Celia Wade-Brown QSO was Mayor of Wellington, the capital city of New Zealand, from 2010 - 2016. She was an elected Councillor for fourteen years before. Prior to her local government career, Celia was a programmer, IT analyst, and school teacher. Born in London, she has worked in Europe, Africa and Australia.
Her Green history began in the UK when she joined in Greenham Common nuclear protests. In 1992 she joined the NZ Green Party and stood for Wellington City Council, elected to the Southern Ward in 1994 and winning the Mayoral election twice.
Celia led the return of nature to the city, made Wellington the first Living Wage Council and firmly resisted wholesale amalgamation. She led the city through the 2013 earthquakes, taking decisive action on when the city should be open for people and business.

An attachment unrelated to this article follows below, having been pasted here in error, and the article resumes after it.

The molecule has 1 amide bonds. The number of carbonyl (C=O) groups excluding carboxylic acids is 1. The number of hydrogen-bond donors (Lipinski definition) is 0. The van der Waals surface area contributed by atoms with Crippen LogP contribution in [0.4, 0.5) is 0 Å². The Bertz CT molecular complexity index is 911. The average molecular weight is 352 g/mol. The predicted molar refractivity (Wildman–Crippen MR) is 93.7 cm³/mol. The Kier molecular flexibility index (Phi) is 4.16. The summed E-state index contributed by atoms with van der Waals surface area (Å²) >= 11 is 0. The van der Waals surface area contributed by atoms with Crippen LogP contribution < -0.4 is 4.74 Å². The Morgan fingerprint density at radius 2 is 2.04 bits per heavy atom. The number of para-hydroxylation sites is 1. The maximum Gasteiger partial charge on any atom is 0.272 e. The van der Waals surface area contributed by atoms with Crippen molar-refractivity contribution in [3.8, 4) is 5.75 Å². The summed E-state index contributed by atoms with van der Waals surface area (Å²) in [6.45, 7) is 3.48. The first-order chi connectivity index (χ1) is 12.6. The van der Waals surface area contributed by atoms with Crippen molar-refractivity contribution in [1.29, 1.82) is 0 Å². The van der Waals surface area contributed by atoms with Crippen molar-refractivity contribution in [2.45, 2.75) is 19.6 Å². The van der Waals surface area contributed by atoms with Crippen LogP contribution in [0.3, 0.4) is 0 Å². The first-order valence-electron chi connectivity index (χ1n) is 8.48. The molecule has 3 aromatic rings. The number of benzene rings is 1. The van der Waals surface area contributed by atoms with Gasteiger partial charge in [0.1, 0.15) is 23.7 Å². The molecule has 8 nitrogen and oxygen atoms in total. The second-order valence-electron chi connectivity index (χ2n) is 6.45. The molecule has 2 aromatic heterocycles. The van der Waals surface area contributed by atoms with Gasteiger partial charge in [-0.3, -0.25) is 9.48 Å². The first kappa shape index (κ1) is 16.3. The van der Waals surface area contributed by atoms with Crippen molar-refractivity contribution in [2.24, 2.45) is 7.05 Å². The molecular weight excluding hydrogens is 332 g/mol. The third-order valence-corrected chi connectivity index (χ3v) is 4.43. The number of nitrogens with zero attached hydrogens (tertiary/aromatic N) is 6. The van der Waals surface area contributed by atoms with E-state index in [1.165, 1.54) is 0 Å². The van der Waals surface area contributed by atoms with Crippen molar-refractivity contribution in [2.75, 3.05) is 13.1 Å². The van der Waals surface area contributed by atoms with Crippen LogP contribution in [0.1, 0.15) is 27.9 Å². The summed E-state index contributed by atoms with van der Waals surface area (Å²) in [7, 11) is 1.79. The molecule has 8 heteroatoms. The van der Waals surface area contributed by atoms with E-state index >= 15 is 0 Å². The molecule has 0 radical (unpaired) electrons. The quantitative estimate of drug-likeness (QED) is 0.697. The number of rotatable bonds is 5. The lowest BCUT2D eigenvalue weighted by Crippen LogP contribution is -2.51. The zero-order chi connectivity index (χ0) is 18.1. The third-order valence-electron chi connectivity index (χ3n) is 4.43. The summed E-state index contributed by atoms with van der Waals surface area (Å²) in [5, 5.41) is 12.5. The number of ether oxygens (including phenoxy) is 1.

Transport achievements include starting the capital’s cycle network including commitment to the Great Harbour Way, signposting walking shortcuts, and resisting the flyover proposal. Celia’s well-known for cycling to meet Hillary Clinton.
She recognised the value of cultural diversity, adding Matariki plus Asian, African and European events to the city calendar. Celia led the installation of the world-first transgender traffic lights, celebrating the life of Carmen Rupe in Cuba Street.
All achievements on Council required teamwork with councillors, staff and communities. Ehara taku toa i te toa takitahi, engari he toa takitini.
The next seven years included walking the 3,000km of Te Araroa and cycling Tour Aotearoa, both between Te Rerenga Wairua and Motupōhue. In 2023 she completed the Sounds2Sounds from Meretoto to Piopiotahi. Each journey taught her more about the history, people, and geography of Aotearoa.
Ms Wade-Brown and her husband live in a solar-powered tiny house next to the Tararua Forest Park. They are restoring biodiversity and regenerating the forest. Celia founded the Wairarapa Walking Festival in 2021.
Celia’s portfolios are yet to be allocated but she will support the Green kaupapa in all aspects of her Parliamentary and local mahi.